Humans usually associate the action of “tail wagging” with dogs. Canines are fairly straightforward with their tail communication. Cats, however, are way more subtle in their body language and cat tail wagging is very nuanced.
Related: 6 Ways to Talk to Your Cat
Marilyn Krieger, Certified Cat Behavior Consultant and author, says, “Although tails are expressive, eyes, ears and body positions combined with the tail language paint a more complete picture of how cats feel.” Cat tail wagging can mean many different things. Here’s how to decipher the messages sent by cat tail wagging!
A cat thrashing his tail means he wants to be left alone. Photography ©Alexmia | Thinkstock.
Marilyn Krieger advises, “The direction and speed [with] which cats move and swish their tails conveys their feelings. When felines thrash their tails quickly back and forth, it indicates that they are unhappy and want to be left alone. Tails that move slowly from left to right often indicate that cats are mildly annoyed. Sometimes, cats who are playing will swish their tails from side to side before pouncing.” This means we should pay attention to the way our cats swish their tails and not make assumptions.
We’ve all seen this type of cat tail wagging: A cat is sitting on a windowsill concentrating on nearby birds or rodents, when her tail begins twitching. It’s not the exactly the same movement as the previously mentioned “thrashing,” but it may look similar. Her ears, eyes and vocalizations will indicate if she’s upset or simply maintaining laser-sharp focus on a squirrel. As with the thumping, the twitch also carries the message, “leave me alone.”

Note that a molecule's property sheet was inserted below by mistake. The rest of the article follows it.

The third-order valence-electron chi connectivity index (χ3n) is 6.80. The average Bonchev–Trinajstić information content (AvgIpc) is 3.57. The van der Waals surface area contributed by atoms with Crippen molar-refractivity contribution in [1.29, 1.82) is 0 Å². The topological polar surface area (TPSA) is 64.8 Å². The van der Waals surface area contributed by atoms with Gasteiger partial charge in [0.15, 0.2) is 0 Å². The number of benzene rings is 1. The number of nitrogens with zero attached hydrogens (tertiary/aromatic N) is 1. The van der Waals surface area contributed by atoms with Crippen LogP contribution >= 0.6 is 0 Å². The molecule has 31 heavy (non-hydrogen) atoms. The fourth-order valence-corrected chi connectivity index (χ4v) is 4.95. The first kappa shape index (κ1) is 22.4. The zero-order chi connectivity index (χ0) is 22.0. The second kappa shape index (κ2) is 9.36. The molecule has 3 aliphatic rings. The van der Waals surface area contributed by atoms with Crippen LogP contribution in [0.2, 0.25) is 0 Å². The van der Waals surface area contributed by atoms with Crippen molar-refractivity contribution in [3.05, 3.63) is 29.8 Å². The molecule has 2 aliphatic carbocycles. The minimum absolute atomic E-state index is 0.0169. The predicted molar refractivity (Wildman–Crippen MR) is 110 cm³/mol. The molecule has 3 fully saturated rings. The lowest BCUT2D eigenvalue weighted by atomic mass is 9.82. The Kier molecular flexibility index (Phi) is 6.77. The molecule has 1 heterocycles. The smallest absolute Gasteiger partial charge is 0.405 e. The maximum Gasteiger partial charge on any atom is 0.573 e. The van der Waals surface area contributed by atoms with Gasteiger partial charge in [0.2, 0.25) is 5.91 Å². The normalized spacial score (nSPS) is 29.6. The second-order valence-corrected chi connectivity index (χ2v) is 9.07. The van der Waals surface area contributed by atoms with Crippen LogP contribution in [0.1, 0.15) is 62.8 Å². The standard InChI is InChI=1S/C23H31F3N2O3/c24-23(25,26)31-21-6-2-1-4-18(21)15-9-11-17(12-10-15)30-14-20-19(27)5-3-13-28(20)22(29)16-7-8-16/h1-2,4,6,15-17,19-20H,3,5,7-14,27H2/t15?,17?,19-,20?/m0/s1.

A “quiver” is a quick, tiny cat tail wagging action. When your cat is excited to see you, she may approach you with her tail in a vertical position, with just the tip of it making quick, little quivering motions, similar to a rattlesnake’s tail. Unlike the snake’s warning signal, a quivering kitty tail is a welcome sight and is typically accompanied by purring, face rubbing and sometimes even happy vocalizations. Return the greeting, even if you can’t quite do the tail-shaking thing.
Unlike dogs, who are more than happy to come when called, cats like to mull over the situation and decide if we’re worth their time at that exact moment. When food is involved, there’s typically no question — all they have to hear is the pop-top of a can and they race into the kitchen like a baseball player sliding into home base.
Other times, if they’re sleeping when we call their names, they like to play games. Instead of blatantly acknowledging us, they choose to meet us with a single — sometimes ever-so-subtle — flick of a sleepy tail. This is cat tail wagging that means, “Yeah, I hear you — I’m just choosing to ignore you.”
This type of cat tail wagging is actually a sign of contentment because your cat is telling you that she feels comfortable remaining asleep in your presence. The bottom line, however, is that cats are going to do everything on their terms, which is no surprise to anyone who shares their lives with a kitty.
Paying attention to how your cat wags her tail will help you better understand your kitty. Photography ©Nynke van Holten | Thinkstock.
A cat’s tail is really a barometer for her feelings. Cat tail wagging is a way to communicate those feelings with us, but we must consider the entire picture, including non-tail body language and overall demeanor, before accurately interpreting it. When we learn to read the messages our cats are sending us, we will respond accordingly and develop a trusting, respectful relationship with our beloved felines.
Top photograph: GlobalP | Thinkstock.
This piece was originally published in 2017.
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